Comment: Research studies from the battlefield of the cancer fight.
Dataset of 1000+ tumors of 10 cancer types is now available for molecular insight of how cancers develop.
See below for a Summary and Explanation of what these studies are all about.
Press Release: https://www.nih.gov/news-events/news-releases/nih-unveils-comprehensive-proteogenomic-dataset-help-cancer-researchers-unravel-molecular-mysteries
“Proteogenomic Data and Resources for Pan-Cancer Analysis(link is external)” appears August 14 in Cancer Cell. “Pan-Cancer Proteogenomics Connects Oncogenic Drivers to Functional States(link is external)” and “Pan-Cancer Analysis of Post-Translational Modifications Reveals Shared Patterns of Protein Regulation(link is external)” appear August 14 in Cell.
Quote from a study:
Figure 1 Tumor types and data types of the CPTAC* pan-cancer dataset
[*Clinical Proteomic Tumor Analysis Consortium]
Explanation and Summary of What the above Studies are all about.
A research team funded by NIH’s National Cancer Institute—the Clinical Proteomic Tumor Analysis Consortium (CPTAC)—set out to build an expansive tumor proteogenomic dataset based on studies of more than 1,000 tumors across 10 cancer types. They described their project and demonstrated its ability to give new insights in a series of papers published in Cell and Cancer Cell on August 14, 2023.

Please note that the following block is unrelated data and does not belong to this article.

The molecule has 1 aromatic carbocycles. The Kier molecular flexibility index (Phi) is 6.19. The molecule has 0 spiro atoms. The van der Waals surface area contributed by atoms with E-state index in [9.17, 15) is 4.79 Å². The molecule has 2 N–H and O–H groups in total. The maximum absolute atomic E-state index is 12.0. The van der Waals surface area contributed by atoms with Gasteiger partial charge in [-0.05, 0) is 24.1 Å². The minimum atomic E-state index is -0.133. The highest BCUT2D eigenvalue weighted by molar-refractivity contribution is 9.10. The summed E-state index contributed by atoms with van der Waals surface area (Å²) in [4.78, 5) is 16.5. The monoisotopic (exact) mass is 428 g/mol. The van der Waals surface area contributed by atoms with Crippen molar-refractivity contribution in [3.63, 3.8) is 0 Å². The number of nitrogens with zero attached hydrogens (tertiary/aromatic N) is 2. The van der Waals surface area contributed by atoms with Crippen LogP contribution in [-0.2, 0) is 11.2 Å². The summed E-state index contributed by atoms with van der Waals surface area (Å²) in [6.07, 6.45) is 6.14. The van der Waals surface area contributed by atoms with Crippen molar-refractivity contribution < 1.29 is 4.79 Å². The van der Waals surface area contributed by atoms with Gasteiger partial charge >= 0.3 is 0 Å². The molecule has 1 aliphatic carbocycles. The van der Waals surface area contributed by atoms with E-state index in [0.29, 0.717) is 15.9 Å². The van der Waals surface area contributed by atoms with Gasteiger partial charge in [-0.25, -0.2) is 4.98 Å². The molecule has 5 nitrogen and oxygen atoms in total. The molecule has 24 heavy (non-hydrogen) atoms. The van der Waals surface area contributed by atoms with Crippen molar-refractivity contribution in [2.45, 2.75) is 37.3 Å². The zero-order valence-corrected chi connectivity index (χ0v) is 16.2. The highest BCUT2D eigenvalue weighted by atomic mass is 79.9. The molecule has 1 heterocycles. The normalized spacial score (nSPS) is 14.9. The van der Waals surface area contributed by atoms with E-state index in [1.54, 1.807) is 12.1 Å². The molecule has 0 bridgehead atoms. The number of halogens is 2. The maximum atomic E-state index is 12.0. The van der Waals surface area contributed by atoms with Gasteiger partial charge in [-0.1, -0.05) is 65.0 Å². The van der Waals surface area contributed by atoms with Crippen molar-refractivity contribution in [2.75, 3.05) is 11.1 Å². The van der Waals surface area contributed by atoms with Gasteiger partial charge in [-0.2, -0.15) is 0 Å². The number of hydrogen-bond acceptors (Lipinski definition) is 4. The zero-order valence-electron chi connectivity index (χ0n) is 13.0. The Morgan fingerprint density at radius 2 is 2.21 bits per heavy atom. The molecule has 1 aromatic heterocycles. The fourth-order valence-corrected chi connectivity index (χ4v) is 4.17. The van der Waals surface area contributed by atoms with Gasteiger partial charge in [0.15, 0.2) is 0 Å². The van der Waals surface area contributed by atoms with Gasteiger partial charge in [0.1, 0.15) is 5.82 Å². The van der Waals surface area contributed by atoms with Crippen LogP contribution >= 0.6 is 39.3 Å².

In the first paper, the researchers examined cancer-driving mutations across the different cancer types. They were able to detect distinct patterns in how these mutations impact various aspects of cell function.
Another paper examined how protein modifications, called post-translational modifications, affect cell function. The team identified shared patterns of protein regulation involved in cancer processes across different tumor types. These patterns affect DNA repair, metabolism, and immunity.
A third paper examined patterns of DNA methylation, a type of reversible modification that regulates gene activity. The team identified changes that altered how RNA and proteins were made from crucial cancer-associated genes. They also found methylation patterns associated with various tumor characteristics. These findings, taken together, included many new insights into how cancer develops and suggest potential novel targets for therapies.
“These articles demonstrate the impact of studying both the genetic and protein-related aspects of cancer, and they show how scientists from different fields can work together,” says Dr. Ana I. Robles, Program Director at NCI’s Office of Cancer Clinical Proteomics.
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